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Canada’s Competition Bureau (the “Bureau”) recently signed a new competition enforcement agreement, the Multilateral Mutual Assistance and Cooperation Framework for Competition Authorities (“MMAC”), with competition authorities in the U.S., the U.K., Australia and New Zealand.  The MMAC is intended to improve the Bureau’s ability to cooperate with its counterparts in cross-border investigations, competition policy development, competition advocacy and outreach, inter-organizational training and on special projects.

The Bureau advances international enforcement cooperation and convergence in three general ways. The first is through bilateral and multilateral relationships.  The Bureau has developed an extensive network of cooperation relationships with competition agencies around the world. Many of these are based on bilateral and multilateral cooperation agreements (many in the form of a Memorandum of Understanding).   In addition to the MMAC, the Bureau currently has cooperation instruments relating to Canada’s competition and consumer protection laws with 15 foreign jurisdictions.  It is interesting to note that the MMAC is the first direct cooperation agreement with the U.K.’s Competition and Markets Authority.

Other legal tools, such as the U.S.-Canada Mutual Legal Assistance Treaty, have permitted the U.S. Department of Justice and the Bureau to conduct joint and parallel investigations into criminal price-fixing investigations.  So called ‘second generation MOUs’, along with reciprocal information gateway provisions (such as section 29 of the Competition Act, which deals with the treatment of confidential information in the Bureau’s possession), address the exchange of confidential information between Canada and other jurisdictions, such as Hong Kong and Japan.  The MMCA is a second generation MOU that will permit the reciprocal exchange of confidential information and cross-border evidence gathering between the signatories.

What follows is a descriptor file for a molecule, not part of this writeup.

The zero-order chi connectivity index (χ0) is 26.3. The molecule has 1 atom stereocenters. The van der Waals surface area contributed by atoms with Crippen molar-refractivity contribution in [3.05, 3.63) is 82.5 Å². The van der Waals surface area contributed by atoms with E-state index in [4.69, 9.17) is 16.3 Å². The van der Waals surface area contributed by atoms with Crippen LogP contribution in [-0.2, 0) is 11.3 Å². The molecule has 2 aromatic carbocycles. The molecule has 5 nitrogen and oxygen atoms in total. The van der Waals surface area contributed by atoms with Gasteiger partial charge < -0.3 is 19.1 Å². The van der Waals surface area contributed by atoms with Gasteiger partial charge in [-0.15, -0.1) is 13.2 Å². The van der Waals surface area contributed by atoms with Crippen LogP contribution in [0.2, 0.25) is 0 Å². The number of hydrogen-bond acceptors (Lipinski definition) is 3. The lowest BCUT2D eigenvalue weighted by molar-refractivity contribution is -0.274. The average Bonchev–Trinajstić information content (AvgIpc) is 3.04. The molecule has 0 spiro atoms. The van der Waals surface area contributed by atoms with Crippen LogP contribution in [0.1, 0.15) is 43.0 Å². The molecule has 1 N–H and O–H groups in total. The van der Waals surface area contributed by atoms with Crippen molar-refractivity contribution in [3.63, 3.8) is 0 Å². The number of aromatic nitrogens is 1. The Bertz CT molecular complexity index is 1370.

Continue Reading Competition Bureau Continues to Promote International Cooperation in Enforcement – Enters into a cooperation agreement with Five Eyes Counterparts

Canada’s antitrust/competition, marketing and foreign investment laws continue to apply despite the global health and economic crisis arising from COVID-19. However, the enforcement of these laws are being significantly impacted by the COVID-19 response. These developments are fast moving and change almost daily.

Fasken’s Antitrust/Competition & Marketing Group continues to monitor these developments very closely.

Earlier this month, John Pecman published a highly topical article in Competition Policy International on the dominance and durable market power that Big Tech companies are said to have in today’s economy and on the responses from international competition agencies titled “Dethroning the Digital Platform Champions”.

“One has to applaud the success of the so-called

In recent years, competition/antitrust enforcers around the world, including Canada, have taken a marked interest in private equity deals.  As part of a broader global trend of tougher merger enforcement, private equity firms that have taken ownership positions (controlling or minority) in portfolio companies that are competitors have been subject to heightened scrutiny.  The litigation